More than half a century ago, a girl in Sweden accompanied her father to the continent for his business buying expeditions because she was trilingual and could help close deals. Britt-Marie learned how to do business with others and liked increasing the business by providing a valuable service to clients. The lesson stayed with her. She dreamed some day of leading her father’s firm. When her father preferred her brothers to her for leading the business, she considered three career choices: business, engineering and medicine. She earned her BS and MD at Karolinska Institute in 1975.
Dr. Britt-Marie Ljung considered studying surgery, then oncology (the study of cancer) and cytology (the study of cells) fascinated her. As she became more focused on the methods for diagnosing cancer, she trained in a type of biopsy procedure that utilizes a very thin needle to collect cells for diagnosis, called fine needle aspiration. This technique replaces much larger needles and costly, painful surgical biopsies.
Fine needle aspiration had been successfully integrated and mastered at the Karolinska. As a result of the success of their method many international physicians came there to learn the technique. One of them was Dr. Jerry Waisman, who recruited her to join him at UCLA Medical Center. She stayed at UCLA for three years to help start the fine needle aspiration clinic, teach and pursue a degree in pathology. Upon graduation she joined the faculty of the University of California, San Francisco Medical School where she has taught medical students, residents and fellow faculty for almost thirty years.

Change does not come easy
Early on, Dr. Ljung discovered that new methods can be met with both enthusiasm and skepticism, and she learned that change is often difficult. The results of this relatively recently introduced biopsy technique needed to be reported and shown to be successful in scientific literature.
One of the important findings in her studies was the crucial importance of proper training, not only for accurate interpretation of the specimens, but also for the technique of collecting and preparing the samples. When performed by well-trained physicians, the technique was found to have 98 percent accuracy while the success rate without proper training was only 75 percent.
This finding led to the establishment of fellowships for young pathologists interested in fine needle aspiration cytology at UCSF, and many other institutions, and Dr. Ljung’s ongoing engagement in training physicians both in the U.S. and internationally, most recently in Ghana.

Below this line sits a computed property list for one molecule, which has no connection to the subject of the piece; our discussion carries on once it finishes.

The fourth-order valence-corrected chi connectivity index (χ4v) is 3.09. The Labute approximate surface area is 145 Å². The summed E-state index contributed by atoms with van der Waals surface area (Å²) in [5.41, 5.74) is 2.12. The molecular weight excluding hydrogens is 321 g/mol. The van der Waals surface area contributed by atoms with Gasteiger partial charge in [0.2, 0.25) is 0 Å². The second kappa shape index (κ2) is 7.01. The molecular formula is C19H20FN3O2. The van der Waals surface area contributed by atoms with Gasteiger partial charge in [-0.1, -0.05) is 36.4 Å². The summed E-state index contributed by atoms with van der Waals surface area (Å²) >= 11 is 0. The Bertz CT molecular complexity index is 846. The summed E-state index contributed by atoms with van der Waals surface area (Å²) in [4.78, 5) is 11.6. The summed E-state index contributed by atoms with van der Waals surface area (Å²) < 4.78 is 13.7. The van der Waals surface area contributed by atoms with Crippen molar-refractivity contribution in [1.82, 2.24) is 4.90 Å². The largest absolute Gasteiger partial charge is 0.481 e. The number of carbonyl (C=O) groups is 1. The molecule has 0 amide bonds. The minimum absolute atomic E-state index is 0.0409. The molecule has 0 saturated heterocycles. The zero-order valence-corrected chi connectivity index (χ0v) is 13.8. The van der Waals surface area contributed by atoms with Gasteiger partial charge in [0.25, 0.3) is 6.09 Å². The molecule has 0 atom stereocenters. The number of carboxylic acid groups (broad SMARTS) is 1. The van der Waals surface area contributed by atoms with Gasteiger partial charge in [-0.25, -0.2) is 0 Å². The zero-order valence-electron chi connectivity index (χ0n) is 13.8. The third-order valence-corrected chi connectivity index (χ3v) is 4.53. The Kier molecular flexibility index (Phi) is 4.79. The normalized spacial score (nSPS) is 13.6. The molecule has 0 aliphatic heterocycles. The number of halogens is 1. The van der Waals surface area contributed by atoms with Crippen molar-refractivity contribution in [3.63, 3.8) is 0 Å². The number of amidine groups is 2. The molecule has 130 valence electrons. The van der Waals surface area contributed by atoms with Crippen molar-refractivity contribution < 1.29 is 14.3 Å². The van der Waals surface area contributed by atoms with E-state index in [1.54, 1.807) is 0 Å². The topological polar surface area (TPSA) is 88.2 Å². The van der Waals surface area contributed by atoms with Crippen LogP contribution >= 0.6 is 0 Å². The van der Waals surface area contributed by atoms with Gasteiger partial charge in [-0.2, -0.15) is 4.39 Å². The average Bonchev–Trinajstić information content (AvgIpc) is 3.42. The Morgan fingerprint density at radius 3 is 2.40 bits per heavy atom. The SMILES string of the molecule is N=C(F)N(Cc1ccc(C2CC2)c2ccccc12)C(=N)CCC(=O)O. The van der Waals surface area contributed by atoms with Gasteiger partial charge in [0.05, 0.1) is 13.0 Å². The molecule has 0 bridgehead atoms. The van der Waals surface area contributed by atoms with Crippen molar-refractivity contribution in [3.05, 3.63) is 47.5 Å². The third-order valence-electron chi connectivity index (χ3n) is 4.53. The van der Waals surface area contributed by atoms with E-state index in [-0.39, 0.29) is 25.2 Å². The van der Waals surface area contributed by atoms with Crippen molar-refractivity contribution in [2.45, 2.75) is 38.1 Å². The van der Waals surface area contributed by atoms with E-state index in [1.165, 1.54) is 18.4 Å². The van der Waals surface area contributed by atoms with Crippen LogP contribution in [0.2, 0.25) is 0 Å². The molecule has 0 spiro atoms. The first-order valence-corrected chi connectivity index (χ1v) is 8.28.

But proving something statistically and publishing the results is not sufficient to build a successful service for physicians and their patients. Dr. Ljung always regarded the challenge as an entrepreneurial one: providing a superior service to professional clients. In the end, by allowing the patients of physicians in many different specialties to have same day appointments with experts in all aspects of fine needle aspiration biopsy, thereby allowing accurate diagnoses and recommendations within 24 hours, and by treating both patients but especially doctors as esteemed clients, the business and reputation of the clinic grew until today it serves not merely UCSF but it's also a medical resource to many private practices in the community and to pathologists needing second opinions throughout the western U.S.


Recognition among colleagues
While building this medical enterprise, Professor Ljung also rose in the esteem and among the ranks of her colleagues, eventually serving as president of the UCSF medical staff. This recognition was unique for two reasons: She was the first woman elected to this chair as well as the first foreign-trained physician to attain this executive position. In addition to being an internationally recognized cytopathology authority, today she is also director of the Tissue Bank for Research at UCSF’s Cancer Center. In this role she leads the research on tissues and helps reform the medical center by revising the patient consent forms so that most leftover tissue, after the study for individual diagnoses have been completed, can be used for research across many fields in order to improve health care in the future.